5 Humour Hacks to Help Boost Mental Health

“Please fail.”
Whenever you say or write something with the intention of creating humour you take a risk.  When a joke falls flat there’s an opportunity. You can rid yourself of the need to succeed 100% of the time and relieve yourself of a great amount of self-imposed pressure. No-one really cares or remembers a lame joke so why should you?  Treat using humour like golf.  When you start, you’re terrible; balls are flying every which way, other players are in mortal danger and there’s cursing, so much cursing. But the next hole you hit that perfect drive, a thing of beauty.  That’s the shot you remember and a reason to keep playing. As you hit more and more good shots your confidence grows. Humour is exactly same. Focus on success and learn how to get improve.
Try this: Listen to comedians tell stories of their own failures.  Watch their audiences and notice that even they can’t make everyone laugh all the time.

“That’s one way of looking at it.”
Much humour is rooted in observation; you see what is odd, a little different and how unexpected connections can create moments of comedy.  Practicing the skill of adopting a slightly different perspective of common events can help to break mindsets and thinking patterns that keep us rooted in unhealthy places.  Consider it similar to creative problem solving or lateral thinking. Once you start using your ability to see what’s funny about the world around you, you’ve also taken an important step towards creating a very powerful new way of communicating. Judiciously used humour can enhance every one of your talks, presentations and conversations. 
Try this: Sit and watch people in a public space (safely of course). What animal do they move and sound like? Now imagine them as the animal trying to interact normally with everyone around them.  Or change one letter in store signs to completely change their meaning.

“Be a tool.”
When we have a mental health challenge we run the risk of becoming dangerously inwardly focused.   Creating humour of any sort can help you engage more, if you think of creating humour like being a craftsperson.  Humour is often taking the raw materials of everyday life, reshaping and combining them in surprising and delightful ways and presenting for others to enjoy.  
Try this: Listen to a comedian’s routine and imagine what they saw through their eyes that inspired their story.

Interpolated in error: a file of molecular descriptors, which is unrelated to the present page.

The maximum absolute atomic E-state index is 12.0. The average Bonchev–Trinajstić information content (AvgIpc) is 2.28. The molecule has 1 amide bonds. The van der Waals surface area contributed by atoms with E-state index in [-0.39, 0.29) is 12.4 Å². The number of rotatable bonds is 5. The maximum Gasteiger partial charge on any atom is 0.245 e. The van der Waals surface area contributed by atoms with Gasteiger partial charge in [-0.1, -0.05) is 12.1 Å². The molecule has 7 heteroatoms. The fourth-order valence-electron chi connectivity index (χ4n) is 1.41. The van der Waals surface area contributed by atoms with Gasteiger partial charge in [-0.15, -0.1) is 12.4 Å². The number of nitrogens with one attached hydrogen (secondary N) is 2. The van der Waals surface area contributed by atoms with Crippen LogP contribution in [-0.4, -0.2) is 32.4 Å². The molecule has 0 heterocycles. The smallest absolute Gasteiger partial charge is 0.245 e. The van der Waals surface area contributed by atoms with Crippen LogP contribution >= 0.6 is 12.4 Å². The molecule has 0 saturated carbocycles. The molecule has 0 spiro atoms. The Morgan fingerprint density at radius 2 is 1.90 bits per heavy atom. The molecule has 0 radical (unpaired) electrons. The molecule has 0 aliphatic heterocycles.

“Write it down, write it down, write it down.”
As you start seeing the world a little differently, there’s one thing you MUST do.  Whatever device you have handy has a way for you to make quick and accessible notes. Was there a misprint on a menu, a snippet of crazy-sounding conversation you caught or did you make a funny slip of the tongue?  Write it down.  Accumulate material. Refer to it often. Build anecdotes and stories from those notes.  I’m often asked where my material comes from and the answer is always “my notes”.  Collecting and creating humorous material means that you almost always have a story, idea or funny phrase to use when you need it.
Try this: Write it down.

“Well, we can laugh or we can cry.”
You’ve heard this said before. When it’s bleak and you’ve been kicked in the ass by life yet again, it’s worth saying out loud.  Humour is often grounded in life’s absurdity and pain so when you feel powerless in the face of what life has thrown at you, you might be amazed at how ready you are to laugh.  Laughter is a release of tension and a way to take back some degree of control in our lives.  Find anything that will induce a giggle and you could end up cackling cathartically. It’s a healthy choice you can make.
My wife and I were heavily involved in helping at a family wedding and things were coming to a head as we rushed to purchase a few last minute items.  We passed a toy store with a monkey that rolled around and let out a horrendous sounding chuckle when I touched.  We laughed so hard that we had people staring at us as tears came rolling down our cheeks.  Fifteen years later, we still have that monkey.
Try this: Imagine a very trying time in your life. If it was a movie, what comic relief moment could you create?

After decades of trying to keep the “Black Dogs of Depression” at bay I realized it wasn’t the dogs that were the problem.  It was me. Depression wasn’t some outside force hounding and terrorizing me. It was part of me. And when I accepted that, it gave me more control and understanding.  My choices, my reactions, my emotions were mine. My opportunity came when a chance meeting with a young doctor gave me the foothold I needed to create an upward spiral that undoubtedly saved my life. And the dogs?  I think of them more like the “Black Cats of Depression”.  I’ve learned how to co-exist with them.  They come and go as they please, I don’t provoke them and if they curl up on my lap, they’re telling me that I need to take a break.

Noel Bentley is a Speaker, Emcee and Humourist living in Surrey,  B.C. Canada

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